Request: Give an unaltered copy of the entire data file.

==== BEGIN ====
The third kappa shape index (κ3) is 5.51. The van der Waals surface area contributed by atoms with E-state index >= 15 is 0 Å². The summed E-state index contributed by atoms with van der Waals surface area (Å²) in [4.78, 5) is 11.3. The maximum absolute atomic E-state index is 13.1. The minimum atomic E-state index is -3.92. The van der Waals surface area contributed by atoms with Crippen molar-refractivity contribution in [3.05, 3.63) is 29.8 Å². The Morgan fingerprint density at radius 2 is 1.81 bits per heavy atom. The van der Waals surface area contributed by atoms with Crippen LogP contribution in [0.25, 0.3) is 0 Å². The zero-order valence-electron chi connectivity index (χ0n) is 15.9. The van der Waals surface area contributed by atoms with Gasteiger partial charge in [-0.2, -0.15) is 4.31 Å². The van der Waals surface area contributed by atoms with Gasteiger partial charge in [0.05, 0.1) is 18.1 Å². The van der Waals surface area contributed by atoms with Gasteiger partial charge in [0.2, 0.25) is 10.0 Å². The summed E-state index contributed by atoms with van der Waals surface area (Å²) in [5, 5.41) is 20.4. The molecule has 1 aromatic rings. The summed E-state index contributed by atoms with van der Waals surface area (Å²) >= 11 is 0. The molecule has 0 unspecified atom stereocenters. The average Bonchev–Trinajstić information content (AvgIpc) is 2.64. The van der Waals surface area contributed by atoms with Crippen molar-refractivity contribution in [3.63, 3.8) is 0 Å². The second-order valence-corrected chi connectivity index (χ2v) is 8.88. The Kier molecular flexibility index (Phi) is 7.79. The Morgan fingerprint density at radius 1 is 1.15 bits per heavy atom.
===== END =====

The third kappa shape index (κ3) is 5.51. The van der Waals surface area contributed by atoms with E-state index >= 15 is 0 Å². The summed E-state index contributed by atoms with van der Waals surface area (Å²) in [4.78, 5) is 11.3. The maximum absolute atomic E-state index is 13.1. The minimum atomic E-state index is -3.92. The van der Waals surface area contributed by atoms with Crippen molar-refractivity contribution in [3.05, 3.63) is 29.8 Å². The Morgan fingerprint density at radius 2 is 1.81 bits per heavy atom. The van der Waals surface area contributed by atoms with Crippen LogP contribution in [0.25, 0.3) is 0 Å². The zero-order valence-electron chi connectivity index (χ0n) is 15.9. The van der Waals surface area contributed by atoms with Gasteiger partial charge in [-0.2, -0.15) is 4.31 Å². The van der Waals surface area contributed by atoms with Gasteiger partial charge in [0.05, 0.1) is 18.1 Å². The van der Waals surface area contributed by atoms with Gasteiger partial charge in [0.2, 0.25) is 10.0 Å². The summed E-state index contributed by atoms with van der Waals surface area (Å²) in [5, 5.41) is 20.4. The molecule has 1 aromatic rings. The summed E-state index contributed by atoms with van der Waals surface area (Å²) >= 11 is 0. The molecule has 0 unspecified atom stereocenters. The average Bonchev–Trinajstić information content (AvgIpc) is 2.64. The van der Waals surface area contributed by atoms with Crippen molar-refractivity contribution in [3.63, 3.8) is 0 Å². The second-order valence-corrected chi connectivity index (χ2v) is 8.88. The Kier molecular flexibility index (Phi) is 7.79. The Morgan fingerprint density at radius 1 is 1.15 bits per heavy atom.